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Jaydess was introduced to UK users in 2014, but there are no recent publications regarding using Jaydess. We would like to share with readers the results of our Jaydess audit at ISH (integrated sexual health). We performed a retrospective audit of 20 women, who attended the ISH service for Jaydess insertion in 2016-17, analysing their electronic records in order to improve management of the patients with Jaydess. Two thirds of users were under the age of 25 years. It is important to provide patients with information regarding potential risk of developing low mood or/and depression with progesterone only contraception. Follow up (FU) is important as it reflects patient’s satisfaction with Jaydess. We suggested improving the FU standard with a documented outcome. Our audit highlights a high rate of users under the age of 25 who are satisfied with Jaydess in 1 years’ time. As a result, we would recommend promoting Jaydess in nulliparous patients group. Contraceptive choice is essential and based on risk assessment, especially in young nulliparous women. Prospective outcome of the audit is that nulliparous patients could benefit from Jaydess insertion. Cost savings is an important point. It is also cost effective, as Jaydess could be beneficial for patients planning to have children in 3 years, and cost effective for ISH services saving approximately £20 per patient compared with Mirena.
Jaydess was introduced to UK users in 2014,1 2 but there are no recent publications regarding its use. We would like to share with Journal readers the results of our Jaydess audit in an integrated sexual health (ISH) service.
Jaydess is a 13.5 mg levonorgestrel intrauterine system (LNG-IUS) and is licensed for 3 years for contraception only. Jaydess has a narrow inserter tube (3.80 mm).3 There are some similarities with the Mirena LNG-IUS.4 The Summary of Product Characteristics (SPC) states that Jaydess is not a first-choice contraceptive in nulliparous women due to its limited clinical use.2 One of the benefits of Jaydess is its ease of insertion, being less painful to insert than a Mirena, but there have been no clinical publications comparing the two devices. Furthermore, Jaydess is more cost effective, with a National Health Service (NHS) price of £69.22 compared with £88.00 for Mirena (Levosert is £66.00 plus VAT, but has a wider introducer measuring 4.8 mm).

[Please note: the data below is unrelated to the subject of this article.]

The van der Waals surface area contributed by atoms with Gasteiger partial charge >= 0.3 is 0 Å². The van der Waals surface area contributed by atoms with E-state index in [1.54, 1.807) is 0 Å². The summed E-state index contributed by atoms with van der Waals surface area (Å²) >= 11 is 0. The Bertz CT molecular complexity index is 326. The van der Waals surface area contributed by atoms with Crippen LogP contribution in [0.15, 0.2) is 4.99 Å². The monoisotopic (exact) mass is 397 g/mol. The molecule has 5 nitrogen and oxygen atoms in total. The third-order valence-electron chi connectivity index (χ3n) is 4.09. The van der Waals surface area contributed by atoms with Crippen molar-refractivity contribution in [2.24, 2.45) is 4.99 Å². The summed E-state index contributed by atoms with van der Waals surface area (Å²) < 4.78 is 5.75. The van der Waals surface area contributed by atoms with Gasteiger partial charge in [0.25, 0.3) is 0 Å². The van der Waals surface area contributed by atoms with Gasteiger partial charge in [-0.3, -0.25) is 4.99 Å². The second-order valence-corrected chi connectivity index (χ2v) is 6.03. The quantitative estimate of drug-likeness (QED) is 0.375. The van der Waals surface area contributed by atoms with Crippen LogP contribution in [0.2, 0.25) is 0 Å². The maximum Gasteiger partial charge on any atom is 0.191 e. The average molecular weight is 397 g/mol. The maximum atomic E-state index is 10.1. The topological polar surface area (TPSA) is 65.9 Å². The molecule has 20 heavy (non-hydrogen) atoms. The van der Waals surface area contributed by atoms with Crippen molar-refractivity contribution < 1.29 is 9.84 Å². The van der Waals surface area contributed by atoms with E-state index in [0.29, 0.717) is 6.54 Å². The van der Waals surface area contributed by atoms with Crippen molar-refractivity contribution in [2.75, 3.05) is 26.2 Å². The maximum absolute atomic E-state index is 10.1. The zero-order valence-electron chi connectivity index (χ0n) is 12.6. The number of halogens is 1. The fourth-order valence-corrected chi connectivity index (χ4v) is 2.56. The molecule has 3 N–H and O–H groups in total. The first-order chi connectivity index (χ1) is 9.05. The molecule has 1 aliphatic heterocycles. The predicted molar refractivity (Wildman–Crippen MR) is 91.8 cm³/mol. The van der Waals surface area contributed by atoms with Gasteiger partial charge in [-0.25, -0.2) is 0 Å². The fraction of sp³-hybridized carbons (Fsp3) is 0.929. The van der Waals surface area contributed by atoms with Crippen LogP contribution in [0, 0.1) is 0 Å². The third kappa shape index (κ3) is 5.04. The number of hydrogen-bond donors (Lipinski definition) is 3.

We performed a retrospective audit of women who attended an ISH service in 2016–2017, analysing their electronic records in order to improve the management of the patients using Jaydess. A total of 20 patients with Jaydess insertion were identified: 13 (65%) were under the age of 25 (range 17–24) years, including six (30%) patients in the age group 17–20 years, seven (35%) aged 21–24 years and seven (35%) aged over 25 (range 31–42) years. Two-thirds of the users were aged under 25 years. All the women were asked about mental health issues, including depression and suicidal ideations, as contraceptive choice is essential and based on risk assessment, especially in young nulliparous women. With regard to parity, there were 17 (85%) nulliparous women, including one 45-year-old patient with stenosis of the endocervical canal, where Jaydess was the only choice of IUS in the ISH setting. There were two (10%) multiparous women and one (5%) woman was breastfeeding.
We would like to highlight the importance of checking silver allergy at counselling.
The follow-up rate was adequate at 75% (n=15) (table 1). One year following Jaydess insertion, 11 (65%) patients were Jaydess 'keepers', five (25%) did not return to the ISH as they had no problems with Jaydess, and two (10%) patients had IUS reinsertions. In total, 18 (90%) patients retained the Jaydess IUS. Regarding IUS reinsertions, one (5%) patient with Jaydess reported IUS expulsion (a Mirena was reinserted at follow-up), and one (5%) patient requested IUS reinsertion after having bleeding problems with Jaydess.
At follow-up we found that only two (10%) patients requested Jaydess removal. One patient requested Jaydess removal after 1 month because she was going away and wanted to control her period with the combined oral contraceptive pill; a second patient requested removal after 3 months because of low mood, spotting and occasional discomfort. It is important to provide women with information regarding the potential risks of developing low mood and/or depression with progesterone-only contraception.
In conclusion, the majority of the patients were happy with Jaydess: 16 (80%) continued to use Jaydess and two (10 %) requsted IUS reinsertion.
As detailed in table 1, IUS standards were achieved for the majority of the 11 standard criteria.
Follow-up is important as it reflects patient satisfaction. We suggested improving the follow-up standards (table 1) with a documented outcome.
Our audit highlights a high rate of users under the age of 25 years who were satisfied with Jaydess at 1 year. As a result, we would recommend promoting Jaydess to nulliparous patients.
A prospective outcome of the audit is that nulliparous patients could benefit from Jaydess insertion. It is also a cost-effective method, and Jaydess could be beneficial for patients planning to have children in 3 years, saving approximately £20 per patient compared with Mirena.
Funding The authors have not declared a specific grant for this research from any funding agency in the public, commercial or not-for-profit sectors.
Competing interests None declared.
Patient consent for publication Not required.
Provenance and peer review Not commissioned; externally peer reviewed.
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